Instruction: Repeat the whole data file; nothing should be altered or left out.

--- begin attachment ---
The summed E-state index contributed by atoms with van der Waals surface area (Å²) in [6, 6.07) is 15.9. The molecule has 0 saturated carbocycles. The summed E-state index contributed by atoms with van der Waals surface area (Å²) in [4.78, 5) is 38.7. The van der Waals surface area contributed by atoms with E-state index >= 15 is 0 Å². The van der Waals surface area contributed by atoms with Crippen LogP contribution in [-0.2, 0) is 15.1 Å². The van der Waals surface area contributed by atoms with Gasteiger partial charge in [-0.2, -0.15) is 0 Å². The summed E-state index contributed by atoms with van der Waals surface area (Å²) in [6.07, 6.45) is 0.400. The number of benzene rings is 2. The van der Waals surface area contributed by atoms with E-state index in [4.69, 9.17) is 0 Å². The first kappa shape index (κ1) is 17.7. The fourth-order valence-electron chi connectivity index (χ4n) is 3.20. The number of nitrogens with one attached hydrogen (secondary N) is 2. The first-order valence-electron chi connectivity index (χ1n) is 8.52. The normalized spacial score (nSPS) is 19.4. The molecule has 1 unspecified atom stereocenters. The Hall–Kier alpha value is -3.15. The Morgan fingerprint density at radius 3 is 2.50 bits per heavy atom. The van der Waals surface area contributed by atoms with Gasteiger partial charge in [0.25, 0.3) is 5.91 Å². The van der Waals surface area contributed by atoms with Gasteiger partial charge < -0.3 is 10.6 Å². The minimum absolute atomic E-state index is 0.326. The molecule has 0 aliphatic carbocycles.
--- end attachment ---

The summed E-state index contributed by atoms with van der Waals surface area (Å²) in [6, 6.07) is 15.9. The molecule has 0 saturated carbocycles. The summed E-state index contributed by atoms with van der Waals surface area (Å²) in [4.78, 5) is 38.7. The van der Waals surface area contributed by atoms with E-state index >= 15 is 0 Å². The van der Waals surface area contributed by atoms with Crippen LogP contribution in [-0.2, 0) is 15.1 Å². The van der Waals surface area contributed by atoms with Gasteiger partial charge in [-0.2, -0.15) is 0 Å². The summed E-state index contributed by atoms with van der Waals surface area (Å²) in [6.07, 6.45) is 0.400. The number of benzene rings is 2. The van der Waals surface area contributed by atoms with E-state index in [4.69, 9.17) is 0 Å². The first kappa shape index (κ1) is 17.7. The fourth-order valence-electron chi connectivity index (χ4n) is 3.20. The number of nitrogens with one attached hydrogen (secondary N) is 2. The first-order valence-electron chi connectivity index (χ1n) is 8.52. The normalized spacial score (nSPS) is 19.4. The molecule has 1 unspecified atom stereocenters. The Hall–Kier alpha value is -3.15. The Morgan fingerprint density at radius 3 is 2.50 bits per heavy atom. The van der Waals surface area contributed by atoms with Gasteiger partial charge in [0.25, 0.3) is 5.91 Å². The van der Waals surface area contributed by atoms with Gasteiger partial charge < -0.3 is 10.6 Å². The minimum absolute atomic E-state index is 0.326. The molecule has 0 aliphatic carbocycles.